OAKLAND—Remember the dismay over San Francisco’s streak of ugly wins?
In the 2014 NFL season, the only thing uglier than losing to the Oakland Raiders is being dominated by the Oakland Raiders, a task that Jim Harbaugh and company pulled-off to the tune of a 24-13 defeat at the Oakland Coliseum.
Though San Francisco (7-6) and Oakland (2-11) only play once every four years, the proximity of the two teams makes for a fierce rivalry in the Bay Area, especially amongst the teams’ respective fan bases. As rivalries go, recent history has proven the Raiders-Niners rivalry about as one-sided as a crosstown rivalry can be.
Even considering San Francisco’s lackluster 2014, the team has a combined 42-18-1 record since the former Stanford head coach took over the team in 2011, leading the Niners to three consecutive NFC Championship games and one Super Bowl appearance.
On the other sideline, the Raiders are 18-43 in that time span, featuring three different head coaches and a whopping nine starting quarterbacks.
Sunday’s game told a different story, as Oakland held quarterback Colin Kaepernick to 173 yards and a pair of ugly interceptions.
Formerly a human highlight-reel, Kaepernick was sacked five times by a team that surrendered 52 points to Saint Louis (6-7) a week earlier.
Despite success running the football, Harbaugh insisted on a pass-heavy game plan, a decision that reeked of a head coach desperate to prove a recent claim that his struggling quarterback is “great.”
The approach miffed Hall of Fame cornerback and former Niner Deion Sanders, who ripped Harbaugh’s approach on NFL Network’s “NFL Gameday.”
“You’ve got a running game,” Sanders said. “You just don’t want to give it to Frank Gore continuously. Frank Gore had 12 rushes for 63 yards. Why stop giving him the ball?”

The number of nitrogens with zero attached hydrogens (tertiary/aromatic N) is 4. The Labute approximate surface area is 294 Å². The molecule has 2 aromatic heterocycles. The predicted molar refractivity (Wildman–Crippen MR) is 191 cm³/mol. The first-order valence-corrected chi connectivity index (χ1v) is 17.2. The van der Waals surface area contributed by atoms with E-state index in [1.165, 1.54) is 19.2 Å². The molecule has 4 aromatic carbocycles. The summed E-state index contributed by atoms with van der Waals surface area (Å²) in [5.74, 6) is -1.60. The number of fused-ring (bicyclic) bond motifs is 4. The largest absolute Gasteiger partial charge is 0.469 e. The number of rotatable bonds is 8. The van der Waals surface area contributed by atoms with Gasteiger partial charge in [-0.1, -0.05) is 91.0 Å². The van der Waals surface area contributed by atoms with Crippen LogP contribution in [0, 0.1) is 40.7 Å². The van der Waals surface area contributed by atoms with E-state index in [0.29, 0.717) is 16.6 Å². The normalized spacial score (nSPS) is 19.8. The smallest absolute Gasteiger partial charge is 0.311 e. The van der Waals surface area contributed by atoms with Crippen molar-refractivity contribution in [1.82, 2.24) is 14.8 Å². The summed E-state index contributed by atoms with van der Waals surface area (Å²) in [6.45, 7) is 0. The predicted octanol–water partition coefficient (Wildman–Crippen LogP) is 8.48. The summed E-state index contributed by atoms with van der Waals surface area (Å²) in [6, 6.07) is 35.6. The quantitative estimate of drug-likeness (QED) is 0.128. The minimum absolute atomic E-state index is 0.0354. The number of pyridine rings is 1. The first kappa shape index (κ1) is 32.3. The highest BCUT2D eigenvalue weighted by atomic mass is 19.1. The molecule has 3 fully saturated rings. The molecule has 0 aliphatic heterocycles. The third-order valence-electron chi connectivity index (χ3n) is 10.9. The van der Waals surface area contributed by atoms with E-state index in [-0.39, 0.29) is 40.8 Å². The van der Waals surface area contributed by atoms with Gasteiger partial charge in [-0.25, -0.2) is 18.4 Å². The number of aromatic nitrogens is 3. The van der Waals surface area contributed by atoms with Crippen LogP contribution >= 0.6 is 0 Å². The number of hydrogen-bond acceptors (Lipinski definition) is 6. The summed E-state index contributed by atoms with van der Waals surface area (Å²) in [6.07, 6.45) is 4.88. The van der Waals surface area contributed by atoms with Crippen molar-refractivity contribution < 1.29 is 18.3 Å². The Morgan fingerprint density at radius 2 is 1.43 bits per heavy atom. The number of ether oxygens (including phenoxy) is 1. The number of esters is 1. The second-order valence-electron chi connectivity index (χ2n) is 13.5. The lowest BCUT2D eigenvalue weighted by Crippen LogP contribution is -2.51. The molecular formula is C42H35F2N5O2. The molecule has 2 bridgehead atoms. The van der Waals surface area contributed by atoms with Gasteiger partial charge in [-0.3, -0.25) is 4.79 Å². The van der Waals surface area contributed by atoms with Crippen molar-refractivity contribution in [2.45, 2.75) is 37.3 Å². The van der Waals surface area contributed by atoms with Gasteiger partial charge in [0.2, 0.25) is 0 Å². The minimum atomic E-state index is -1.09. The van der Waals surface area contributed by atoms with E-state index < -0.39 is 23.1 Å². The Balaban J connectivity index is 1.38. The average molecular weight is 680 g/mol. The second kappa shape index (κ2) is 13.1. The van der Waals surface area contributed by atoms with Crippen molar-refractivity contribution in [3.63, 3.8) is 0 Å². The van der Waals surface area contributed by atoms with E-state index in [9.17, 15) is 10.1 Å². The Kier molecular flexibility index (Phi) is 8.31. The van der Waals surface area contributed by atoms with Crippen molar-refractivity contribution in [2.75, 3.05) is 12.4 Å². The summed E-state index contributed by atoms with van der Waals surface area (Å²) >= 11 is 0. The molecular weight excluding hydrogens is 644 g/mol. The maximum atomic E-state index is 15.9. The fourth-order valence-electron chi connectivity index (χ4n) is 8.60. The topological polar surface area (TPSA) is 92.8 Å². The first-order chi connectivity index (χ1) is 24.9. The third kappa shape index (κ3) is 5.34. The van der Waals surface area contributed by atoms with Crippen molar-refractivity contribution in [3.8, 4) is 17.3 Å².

San Francisco’s vaunted defense, which has kept the team’s playoff hopes afloat in spite of a stagnant offense, was picked-apart by Raiders’ rookie quarterback Derek Carr, who threw three touchdowns to three different receivers, including massive offensive lineman Donald Penn on the goal-line.
Sunday’s game marked the first time the Niners blatantly missed All-Pro linebackers Patrick Willis and NaVarro Bowman, as Carr spent the day throwing from a clean pocket to wide-open receivers across the middle of the field.
Carr, who had previously passed for under 60 percent on the season, threw only twice as many incompletions as touchdowns, clearly outshining his opposing signal caller.
Sunday’s backbreaking loss would appear to have put the finishing touches on Harbaugh’s first playoff-less season, likely spelling the end of his tenure in San Francisco.
Adding to Sunday’s drama was footage of Harbaugh chatting it up with Raiders owner Mark Davis before the game. For weeks, Oakland has been considered a likely destination for the head coach following reports of a broken relationship with his current management.
Harbaugh, widely regarded as a coaching genius, could prove a commodity on the trade market, much in the same way former Oakland head coach Jon Gruden was before his trade to the Tampa Bay Buccaneers.
His future is likely to be to the most interesting storyline of San Francisco’s remaining three games, as it will be interesting to see how the players play for their coach in what is now a lost season.